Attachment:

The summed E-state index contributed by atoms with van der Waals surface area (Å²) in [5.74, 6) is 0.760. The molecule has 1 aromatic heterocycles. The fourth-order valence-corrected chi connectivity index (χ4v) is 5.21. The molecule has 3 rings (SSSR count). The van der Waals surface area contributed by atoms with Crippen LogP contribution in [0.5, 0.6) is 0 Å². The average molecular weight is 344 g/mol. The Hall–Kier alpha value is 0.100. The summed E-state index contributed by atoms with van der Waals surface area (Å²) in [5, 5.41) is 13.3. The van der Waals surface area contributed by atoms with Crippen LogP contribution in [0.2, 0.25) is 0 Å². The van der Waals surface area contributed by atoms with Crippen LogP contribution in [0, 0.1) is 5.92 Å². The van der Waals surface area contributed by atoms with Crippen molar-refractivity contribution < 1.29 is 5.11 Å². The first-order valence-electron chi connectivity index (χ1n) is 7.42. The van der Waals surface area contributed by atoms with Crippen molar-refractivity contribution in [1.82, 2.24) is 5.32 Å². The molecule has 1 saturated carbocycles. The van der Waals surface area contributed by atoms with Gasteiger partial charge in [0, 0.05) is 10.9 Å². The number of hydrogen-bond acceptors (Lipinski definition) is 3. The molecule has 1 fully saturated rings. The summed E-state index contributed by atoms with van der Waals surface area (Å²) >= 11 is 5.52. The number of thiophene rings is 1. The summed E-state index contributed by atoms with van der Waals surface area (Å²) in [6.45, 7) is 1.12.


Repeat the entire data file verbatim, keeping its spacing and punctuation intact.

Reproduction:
The summed E-state index contributed by atoms with van der Waals surface area (Å²) in [5.74, 6) is 0.760. The molecule has 1 aromatic heterocycles. The fourth-order valence-corrected chi connectivity index (χ4v) is 5.21. The molecule has 3 rings (SSSR count). The van der Waals surface area contributed by atoms with Crippen LogP contribution in [0.5, 0.6) is 0 Å². The average molecular weight is 344 g/mol. The Hall–Kier alpha value is 0.100. The summed E-state index contributed by atoms with van der Waals surface area (Å²) in [5, 5.41) is 13.3. The van der Waals surface area contributed by atoms with Crippen LogP contribution in [0.2, 0.25) is 0 Å². The van der Waals surface area contributed by atoms with Crippen LogP contribution in [0, 0.1) is 5.92 Å². The van der Waals surface area contributed by atoms with Crippen molar-refractivity contribution < 1.29 is 5.11 Å². The first-order valence-electron chi connectivity index (χ1n) is 7.42. The van der Waals surface area contributed by atoms with Crippen molar-refractivity contribution in [1.82, 2.24) is 5.32 Å². The molecule has 1 saturated carbocycles. The van der Waals surface area contributed by atoms with Gasteiger partial charge in [0, 0.05) is 10.9 Å². The number of hydrogen-bond acceptors (Lipinski definition) is 3. The molecule has 1 fully saturated rings. The summed E-state index contributed by atoms with van der Waals surface area (Å²) >= 11 is 5.52. The number of thiophene rings is 1. The summed E-state index contributed by atoms with van der Waals surface area (Å²) in [6.45, 7) is 1.12.